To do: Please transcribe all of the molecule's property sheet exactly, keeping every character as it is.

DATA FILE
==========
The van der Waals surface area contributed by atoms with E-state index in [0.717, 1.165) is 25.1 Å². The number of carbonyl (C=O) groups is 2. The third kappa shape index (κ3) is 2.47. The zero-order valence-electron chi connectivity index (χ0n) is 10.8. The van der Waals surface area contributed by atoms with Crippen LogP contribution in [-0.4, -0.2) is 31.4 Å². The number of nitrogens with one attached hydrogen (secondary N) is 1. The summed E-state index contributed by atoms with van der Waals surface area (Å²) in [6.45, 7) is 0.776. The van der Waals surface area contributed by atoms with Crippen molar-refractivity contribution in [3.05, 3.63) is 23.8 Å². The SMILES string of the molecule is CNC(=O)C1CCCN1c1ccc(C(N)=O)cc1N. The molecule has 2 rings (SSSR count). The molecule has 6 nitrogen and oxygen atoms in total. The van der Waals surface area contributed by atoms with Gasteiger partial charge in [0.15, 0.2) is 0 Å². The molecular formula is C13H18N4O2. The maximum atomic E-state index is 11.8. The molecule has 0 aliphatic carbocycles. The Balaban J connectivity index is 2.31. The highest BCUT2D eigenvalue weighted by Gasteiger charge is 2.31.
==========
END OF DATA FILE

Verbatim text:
The van der Waals surface area contributed by atoms with E-state index in [0.717, 1.165) is 25.1 Å². The number of carbonyl (C=O) groups is 2. The third kappa shape index (κ3) is 2.47. The zero-order valence-electron chi connectivity index (χ0n) is 10.8. The van der Waals surface area contributed by atoms with Crippen LogP contribution in [-0.4, -0.2) is 31.4 Å². The number of nitrogens with one attached hydrogen (secondary N) is 1. The summed E-state index contributed by atoms with van der Waals surface area (Å²) in [6.45, 7) is 0.776. The van der Waals surface area contributed by atoms with Crippen molar-refractivity contribution in [3.05, 3.63) is 23.8 Å². The SMILES string of the molecule is CNC(=O)C1CCCN1c1ccc(C(N)=O)cc1N. The molecule has 2 rings (SSSR count). The molecule has 6 nitrogen and oxygen atoms in total. The van der Waals surface area contributed by atoms with Gasteiger partial charge in [0.15, 0.2) is 0 Å². The molecular formula is C13H18N4O2. The maximum atomic E-state index is 11.8. The molecule has 0 aliphatic carbocycles. The Balaban J connectivity index is 2.31. The highest BCUT2D eigenvalue weighted by Gasteiger charge is 2.31.